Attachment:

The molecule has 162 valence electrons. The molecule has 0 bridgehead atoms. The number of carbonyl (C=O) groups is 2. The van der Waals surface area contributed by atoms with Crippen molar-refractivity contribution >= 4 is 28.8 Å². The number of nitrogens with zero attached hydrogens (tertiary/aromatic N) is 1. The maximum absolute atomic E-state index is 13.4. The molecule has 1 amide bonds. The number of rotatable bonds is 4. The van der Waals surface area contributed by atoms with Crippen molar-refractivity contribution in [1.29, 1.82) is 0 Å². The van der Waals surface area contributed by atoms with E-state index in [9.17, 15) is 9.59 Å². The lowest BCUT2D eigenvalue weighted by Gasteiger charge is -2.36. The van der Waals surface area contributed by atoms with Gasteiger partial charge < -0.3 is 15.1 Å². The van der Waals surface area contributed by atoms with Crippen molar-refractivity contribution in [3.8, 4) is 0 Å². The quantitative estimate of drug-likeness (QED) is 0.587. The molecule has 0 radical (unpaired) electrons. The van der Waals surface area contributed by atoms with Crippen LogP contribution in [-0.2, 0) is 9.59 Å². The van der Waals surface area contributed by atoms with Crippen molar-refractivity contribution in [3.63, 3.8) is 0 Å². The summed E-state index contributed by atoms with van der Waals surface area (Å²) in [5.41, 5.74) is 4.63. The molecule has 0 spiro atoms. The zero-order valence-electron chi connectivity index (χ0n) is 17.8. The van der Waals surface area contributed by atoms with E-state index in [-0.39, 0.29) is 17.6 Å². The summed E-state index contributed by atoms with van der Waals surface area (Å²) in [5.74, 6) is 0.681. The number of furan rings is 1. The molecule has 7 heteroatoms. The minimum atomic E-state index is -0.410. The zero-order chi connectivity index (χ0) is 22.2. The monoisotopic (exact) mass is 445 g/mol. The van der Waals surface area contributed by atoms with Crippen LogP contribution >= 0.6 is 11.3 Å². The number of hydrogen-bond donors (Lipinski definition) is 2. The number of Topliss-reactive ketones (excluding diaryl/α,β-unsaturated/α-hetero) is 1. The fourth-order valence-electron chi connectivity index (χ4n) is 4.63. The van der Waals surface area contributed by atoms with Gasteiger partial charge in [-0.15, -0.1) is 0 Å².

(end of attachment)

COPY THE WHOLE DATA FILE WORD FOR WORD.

The molecule has 162 valence electrons. The molecule has 0 bridgehead atoms. The number of carbonyl (C=O) groups is 2. The van der Waals surface area contributed by atoms with Crippen molar-refractivity contribution >= 4 is 28.8 Å². The number of nitrogens with zero attached hydrogens (tertiary/aromatic N) is 1. The maximum absolute atomic E-state index is 13.4. The molecule has 1 amide bonds. The number of rotatable bonds is 4. The van der Waals surface area contributed by atoms with Crippen molar-refractivity contribution in [1.29, 1.82) is 0 Å². The van der Waals surface area contributed by atoms with E-state index in [9.17, 15) is 9.59 Å². The lowest BCUT2D eigenvalue weighted by Gasteiger charge is -2.36. The van der Waals surface area contributed by atoms with Gasteiger partial charge < -0.3 is 15.1 Å². The van der Waals surface area contributed by atoms with Crippen molar-refractivity contribution in [3.8, 4) is 0 Å². The quantitative estimate of drug-likeness (QED) is 0.587. The molecule has 0 radical (unpaired) electrons. The van der Waals surface area contributed by atoms with Crippen LogP contribution in [-0.2, 0) is 9.59 Å². The van der Waals surface area contributed by atoms with Crippen molar-refractivity contribution in [3.63, 3.8) is 0 Å². The summed E-state index contributed by atoms with van der Waals surface area (Å²) in [5.41, 5.74) is 4.63. The molecule has 0 spiro atoms. The zero-order valence-electron chi connectivity index (χ0n) is 17.8. The van der Waals surface area contributed by atoms with E-state index in [-0.39, 0.29) is 17.6 Å². The summed E-state index contributed by atoms with van der Waals surface area (Å²) in [5.74, 6) is 0.681. The number of furan rings is 1. The molecule has 7 heteroatoms. The minimum atomic E-state index is -0.410. The zero-order chi connectivity index (χ0) is 22.2. The monoisotopic (exact) mass is 445 g/mol. The van der Waals surface area contributed by atoms with Crippen LogP contribution >= 0.6 is 11.3 Å². The number of hydrogen-bond donors (Lipinski definition) is 2. The number of Topliss-reactive ketones (excluding diaryl/α,β-unsaturated/α-hetero) is 1. The fourth-order valence-electron chi connectivity index (χ4n) is 4.63. The van der Waals surface area contributed by atoms with Gasteiger partial charge in [-0.15, -0.1) is 0 Å².